• Nice to hear from you again. Biollet is a bit of a mystery to us. At first we thought of these capitals as cartoons, but realized later that they may be part of a longer visual tradition.

  2. Congratulations for this excellent review. Thank you for quoting our bookl et ” Figures d’entre deux mondes” dedicated to the capitals of St Pierre de Biollet. They are indeed unique in the whole romanesque sculpture in France by their coherent reference to celtic themes . I think that further studies can throw some new lights on those strange figures that were for long contempted as “personnages larvaires”…
    I appreciate particularly your excellent photographs that are rather sharper than mine, though I am usin a Nikon D300.
    I have also for some time attempted to realize an iconography as axhaustive as possible of romanesque madonnas, especially in Auvergne.
    (The study of Helen Forsythe is particularly helpful in such an enterprise).
    I think you are welle aware that the so called “black madonnas” recover only a very marginal aspect, since the romanesque “thrones of Virtue” were originally polychrome, when not entirely gilded ( which was probably the case of the mythic “Vierge d’or de Clermont”.
    I’d be glad to hear from you.
    Albert Pinto

    • Albert, we are delighted to hear from you. You might have seen from an earlier comment that Professor Janet Marquardt was going to look at your monograph on the iconography of Biollet. She is currently preparing a book on the Editions Zodiaque (and will be doing a post here next week).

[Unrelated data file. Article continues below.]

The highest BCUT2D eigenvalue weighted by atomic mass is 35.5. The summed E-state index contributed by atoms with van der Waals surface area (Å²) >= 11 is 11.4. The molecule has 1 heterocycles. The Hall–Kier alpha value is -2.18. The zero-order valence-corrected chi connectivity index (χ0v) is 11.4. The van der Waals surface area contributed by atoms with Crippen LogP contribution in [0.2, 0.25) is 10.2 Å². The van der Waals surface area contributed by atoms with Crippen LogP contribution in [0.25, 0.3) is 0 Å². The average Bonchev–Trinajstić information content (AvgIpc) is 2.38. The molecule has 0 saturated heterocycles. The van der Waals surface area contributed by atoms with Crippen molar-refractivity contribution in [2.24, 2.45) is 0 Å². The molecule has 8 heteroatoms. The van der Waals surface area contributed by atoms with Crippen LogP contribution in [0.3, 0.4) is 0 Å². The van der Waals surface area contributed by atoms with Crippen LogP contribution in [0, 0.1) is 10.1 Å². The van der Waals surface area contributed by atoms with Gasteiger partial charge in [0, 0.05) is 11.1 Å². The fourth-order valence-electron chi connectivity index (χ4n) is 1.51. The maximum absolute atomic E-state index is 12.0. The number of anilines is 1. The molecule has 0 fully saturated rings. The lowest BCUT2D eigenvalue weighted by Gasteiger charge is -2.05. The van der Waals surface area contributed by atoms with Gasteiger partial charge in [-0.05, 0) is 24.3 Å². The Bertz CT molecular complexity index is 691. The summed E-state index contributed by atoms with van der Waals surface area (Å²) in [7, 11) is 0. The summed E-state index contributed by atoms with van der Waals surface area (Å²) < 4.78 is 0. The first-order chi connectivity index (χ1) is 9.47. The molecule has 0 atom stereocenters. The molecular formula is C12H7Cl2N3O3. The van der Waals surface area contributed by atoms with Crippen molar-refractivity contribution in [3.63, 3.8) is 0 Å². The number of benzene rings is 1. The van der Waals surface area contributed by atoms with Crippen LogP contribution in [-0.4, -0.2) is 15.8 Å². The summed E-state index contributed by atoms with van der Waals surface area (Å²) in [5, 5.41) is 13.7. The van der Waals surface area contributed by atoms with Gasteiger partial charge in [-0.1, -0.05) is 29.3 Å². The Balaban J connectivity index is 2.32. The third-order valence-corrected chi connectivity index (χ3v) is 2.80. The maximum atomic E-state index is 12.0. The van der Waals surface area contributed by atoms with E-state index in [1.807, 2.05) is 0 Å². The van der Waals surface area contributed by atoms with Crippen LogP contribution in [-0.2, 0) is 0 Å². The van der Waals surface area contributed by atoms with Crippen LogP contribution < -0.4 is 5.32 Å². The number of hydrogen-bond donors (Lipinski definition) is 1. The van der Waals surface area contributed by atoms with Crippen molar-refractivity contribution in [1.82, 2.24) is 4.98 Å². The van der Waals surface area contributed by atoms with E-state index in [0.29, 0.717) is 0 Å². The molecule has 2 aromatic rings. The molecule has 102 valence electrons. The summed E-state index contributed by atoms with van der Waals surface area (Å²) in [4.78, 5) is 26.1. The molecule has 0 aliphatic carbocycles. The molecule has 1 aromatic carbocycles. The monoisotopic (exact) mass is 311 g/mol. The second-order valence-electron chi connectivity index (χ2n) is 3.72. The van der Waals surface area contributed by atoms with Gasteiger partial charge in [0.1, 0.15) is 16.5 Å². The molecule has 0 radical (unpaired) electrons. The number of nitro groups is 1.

We are very interested in seeing your work on the Vierge Romanes, which are of particular interest to both PJ and myself. We have several posts on them on this site and many photographs. Ilene Forsythe’s book “The Throne of Wisdom” is the most important work that we have found on these figures and is our constant guide. Your point about the Black Madonnas is well taken – we know that both Notre Dame de Mont Cornador at Saint Nectaire and Notre Dame des Fers in Orcival were both considered vierges noires until the restoration returned them to their original polychrome aspect. There is much nonsense written about the Black Madonnas and we would welcome a volume that addresses the iconography clearly. Please let us know when the book is published so that we can get a copy.

  3. These do indeed bear a great resemblance to Celtic sculptures. But in regard to the bearded figure with the hammer, Sucellus is widely depicted carrying a staff-length hammer, not a short one like this. Could this instead be a version of Thor with his hammer? The object he carries does not resemble a jar so much as it does two cloven hoofs, one facing up and the other down. A devil, perhaps? but now my imagination is running away with me. What a mystery….thanks for writing about these, and illustrating them.